Neil Gorsuch: Supreme Court Justices From Colorado

Neil Gorsuch, Colorado Supreme Court Justices, Colorado Supreme Court

Neil Gorsuch. (Photo by Alex Wong/Getty Images)

If Neil Gorsuch is confirmed by the Senate to become the next Supreme Court justice, he would be just the second Coloradoan to serve on the highest court in the country. The first was Byron Raymond White, who Gorsuch mentioned in his speech on January 31.

“I began my legal career working for Byron White, the last Coloradan to serve on the Supreme Court, and the only justice to lead the N.F.L. in rushing,” Gorsuch joked, referencing White’s career in the NFL long before he became a judge.

After White retired in 1993, Gosurch clerked for Justice Anthony Kennedy, who is still on the court today.

“He was one of the smartest and most courageous men I’ve ever known,” Gosurch said of White. “When Justice White retired, he gave me the chance to work for Justice Kennedy, as well. Justice Kennedy was incredibly welcoming and gracious, and like Justice White, he taught me so much. I am forever grateful. And if you’ve ever met Judge David Sentelle, you’ll know just how lucky I was to land a clerkship with him right out of school.”

Byron White and the Supreme CourtByron White served on the Supreme Court for 31 years, but before his appointment in 1962 he was a college and professional football player earning a great deal of national media attention. University of Chicago Law Professor Dennis Hutchinson looks at how Byron White's early celebrity shaped his career on the Court.2011-10-09T22:38:30.000Z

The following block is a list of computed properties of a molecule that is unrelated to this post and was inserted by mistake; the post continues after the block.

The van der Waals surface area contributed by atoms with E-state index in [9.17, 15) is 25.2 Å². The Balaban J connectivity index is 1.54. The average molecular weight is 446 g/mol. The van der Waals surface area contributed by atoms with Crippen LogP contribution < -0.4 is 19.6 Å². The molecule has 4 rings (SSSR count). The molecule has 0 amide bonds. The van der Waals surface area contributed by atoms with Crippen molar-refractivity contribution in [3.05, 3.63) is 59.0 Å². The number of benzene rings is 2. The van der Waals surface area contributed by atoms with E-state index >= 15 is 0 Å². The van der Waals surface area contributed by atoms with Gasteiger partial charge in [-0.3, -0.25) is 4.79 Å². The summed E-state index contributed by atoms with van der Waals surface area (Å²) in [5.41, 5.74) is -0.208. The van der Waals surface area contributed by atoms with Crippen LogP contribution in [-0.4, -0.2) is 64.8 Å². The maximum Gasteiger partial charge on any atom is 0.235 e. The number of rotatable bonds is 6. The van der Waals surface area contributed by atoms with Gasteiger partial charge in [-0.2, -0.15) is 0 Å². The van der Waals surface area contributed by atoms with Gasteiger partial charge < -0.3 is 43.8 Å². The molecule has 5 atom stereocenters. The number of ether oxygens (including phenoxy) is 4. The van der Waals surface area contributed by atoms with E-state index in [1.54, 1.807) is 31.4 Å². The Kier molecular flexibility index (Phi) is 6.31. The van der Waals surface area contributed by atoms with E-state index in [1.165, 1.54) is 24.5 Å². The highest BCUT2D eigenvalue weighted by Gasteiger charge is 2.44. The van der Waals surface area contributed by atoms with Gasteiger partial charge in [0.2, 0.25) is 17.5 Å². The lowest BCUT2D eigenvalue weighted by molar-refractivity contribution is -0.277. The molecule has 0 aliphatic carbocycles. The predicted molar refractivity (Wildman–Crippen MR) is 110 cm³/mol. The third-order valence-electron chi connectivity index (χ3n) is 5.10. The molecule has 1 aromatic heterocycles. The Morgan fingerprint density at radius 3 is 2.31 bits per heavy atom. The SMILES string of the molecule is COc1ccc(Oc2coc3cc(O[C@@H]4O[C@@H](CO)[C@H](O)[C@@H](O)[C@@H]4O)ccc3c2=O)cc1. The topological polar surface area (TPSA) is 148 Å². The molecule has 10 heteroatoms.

White was nominated to the Court by President John F. Kennedy and took office in 1962. He had the 12th-longest tenure on the court, retiring in June 1993. White, who served in the Pacific in World War II, died in 2002 at age 84 from pneumonia, USA Today reported in its obituary.

White is also a member of the College Football Hall of Fame and played for the Pittsburgh Pirates in 1938. He then went to Oxford, but returned to the U.S. at the start of World War II to attend Tale. He played for the Detroit Lions in 1940 and 1941.

White’s ideology was difficult to pigeonhole, which frustrated liberals. He wrote a dissent to Miranda v. Arizona and dissented in Roe v. Wade. White was also famous for not being a fan of “substantive due process.” In 1973, he joined the majority in the major Frontiero v. Richardson case, which ruled that military benefits can’t be detirmined on the basis of sex.

“Anyone who ever met Byron White will recall his painfully firm handshake: you had to squeeze back hard or he would hurt you. I always thought that an apt symbol for his role on this court: he worked hard and well, and by doing so forced you to do the same,” Antonin Scalia, who Gorsuch will be replacing, said in a statement at the time of White’s death.